When a down-on-his-luck blues musicians travels to the country to buy a guitar he suspects was stolen from him many years earlier, he finds that its hoodoo-practicing owner is reluctant to hand over the instrument, and she’s got something more on her agenda than a simple sale.
|Movie||Day||Start Time||End Time|
|The Case of Evil||Saturday, May 23, 2015|
Directors Neal Hallford & Jana Hallford will be in attendance!
|10:50 PM||11:01 PM|
Merrick McCartha Criminal Minds, The Fatal Heir, U Pack It, Scandal, Jesse
Director: Neal Hallford & Jana Hallford
WRITER/DIRECTOR/PRODUCER Neal Hallford: An avid fan of classic Universal and Hammer horror movies, Neal credits The Plenty Scary Movie — a Tulsa late-night horror show — for his life-long love of the genre. Inspired by CINEMAGIC magazine, he first took up filmmaking as a teenager, but only began to seriously pursue making his own movies when the costs of production dropped enough that he could afford to make his cinematic dreams a reality.
A graduate of the University of Oklahoma, Neal holds a degree in radio, television, and film production. Prior to jumping into the arena of independent film production in 2009, he established a reputation as an award-winning writer and computer game designer, best known for the computer role-playing games “Betrayal at Krondor,” “Dungeon Siege,” “Champions of Norrath” and others. He continues to work regularly as a game designer, film producer, media consultant, and fiction author. “The Case of Evil” is his first horror film in what he hopes will be the start of a series of “vintage” horror shorts.
WRITER/DIRECTOR/PRODUCER Jana Hallford: Jana earned her entertainment credentials early, covering rockstars of the art world like Andy Warhol, Christo, and Robert Rauschenberg for her college newspaper and the La Jolla Light. She also wrote features about the still-developing San Diego ComicCon before it became the cultural phenomena that it is today. Parlaying her art writing into public relations work, she went on to do direct marketing and trade show exhibits for a book publisher. In 1994, she provided background material to the SciFi Channel for their marathons of the original Beauty and the Beast TV series. In addition to her producer’s responsibilities for Swords & Circuity Studios, she is an award-winning artist and photographer, and has had her work shown in national and international juried shows.
“The Case of Evil” is a movie firmly rooted in the past. It’s studiously anti-modern, eschewing decades of technical innovations in favor of the simpler conventions of early cinema. The camera sticks stubbornly in place, only moving when absolutely necessary. The dialogue is intentionally sentimental and “speechy”, reflective of the theatrical style that ruled in the age between the fall of Jazz and the rise of Rock and Roll. Adhering strictly to the movie code of the era, even the language is profanity-free, and the gunplay bloodless. Despite that the movie was shot and edited in 2014, we made every effort to behave as though we were a “B” film unit shooting a low-budget horror movie in 1941.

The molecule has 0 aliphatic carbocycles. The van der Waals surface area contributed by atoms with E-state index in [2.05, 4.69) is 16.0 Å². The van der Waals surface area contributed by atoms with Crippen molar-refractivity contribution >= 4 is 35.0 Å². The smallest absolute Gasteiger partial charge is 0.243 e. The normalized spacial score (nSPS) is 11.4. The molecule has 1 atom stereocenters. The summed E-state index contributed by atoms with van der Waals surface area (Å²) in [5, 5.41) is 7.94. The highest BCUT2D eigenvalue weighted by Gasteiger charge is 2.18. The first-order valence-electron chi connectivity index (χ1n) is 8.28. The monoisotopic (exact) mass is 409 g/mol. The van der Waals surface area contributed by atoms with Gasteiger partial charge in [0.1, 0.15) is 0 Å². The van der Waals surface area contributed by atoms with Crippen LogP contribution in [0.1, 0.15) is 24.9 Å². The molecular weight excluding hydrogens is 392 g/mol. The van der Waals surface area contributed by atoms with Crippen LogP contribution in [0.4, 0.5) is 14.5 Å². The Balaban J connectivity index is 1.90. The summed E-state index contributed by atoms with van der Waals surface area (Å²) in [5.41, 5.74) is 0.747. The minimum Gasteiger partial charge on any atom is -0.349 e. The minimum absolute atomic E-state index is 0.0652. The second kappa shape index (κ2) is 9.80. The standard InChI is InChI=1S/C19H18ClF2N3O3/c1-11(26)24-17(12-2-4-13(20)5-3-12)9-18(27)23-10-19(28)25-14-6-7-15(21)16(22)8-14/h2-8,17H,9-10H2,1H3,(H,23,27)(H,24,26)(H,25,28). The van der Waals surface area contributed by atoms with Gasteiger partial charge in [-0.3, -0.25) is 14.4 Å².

When we accepted the challenge from Horrible Imaginings Film Festival to submit a short, it would have been simpler to choose a less complicated horror genre. Slasher movies are cheap and relatively easy to film. Zombie movies rule at the box office and on television, so it would have been a more logical crowd pleaser. What we choose to do instead was follow our passion and shoot a gothic-flavored period piece that would hark back to the classic black and white movies we grew up loving. We wanted a movie that felt like you could put in on your DVD shelf right between “Dracula” and “The Wolf Man” and it wouldn’t feel out of place. You could run it as a short reel before one of those classic monster movies, and you wouldn’t even bat an eye because it had the same kind of feel, the same story rhythm. Everything had to be right, down to the pop and hiss of the audio track.
The challenge, of course, was to find two actors who could emulate that acting style and feel natural. We didn’t want camp. From day one we’d known we’d be casting Merrick because he’s already got such an old-school movie star quality about him. He’s butter on screen. He can go in an instant from the nice guy next door to a Cagney stone-cold killer, and you love him either way. With Rebecca it was more of a gamble. She was a first time-actress, but from the moment she stepped on set, she radiated this grand-dame-of-the-stage presence that simply commanded attention. She starts off like Maria Ouspenskaya, but there’s a moment that she’s got this whip-crack line delivery that you swear is Bette Davis back from the dead, and we all got chills. Once those two got rolling, it was easy to forget were were in the 21st century.
In the end, “The Case of Evil” is a love letter to a genre of film that shaped generations. We hid under the coffee table in the dark as the Triffids invaded earth, while the Creature watched his love forlornly from his black lagoon. We all grew up being told that they don’t make ’em that way any more…but that doesn’t mean we SHOULDN’T.
The Case of Evil Production Pictures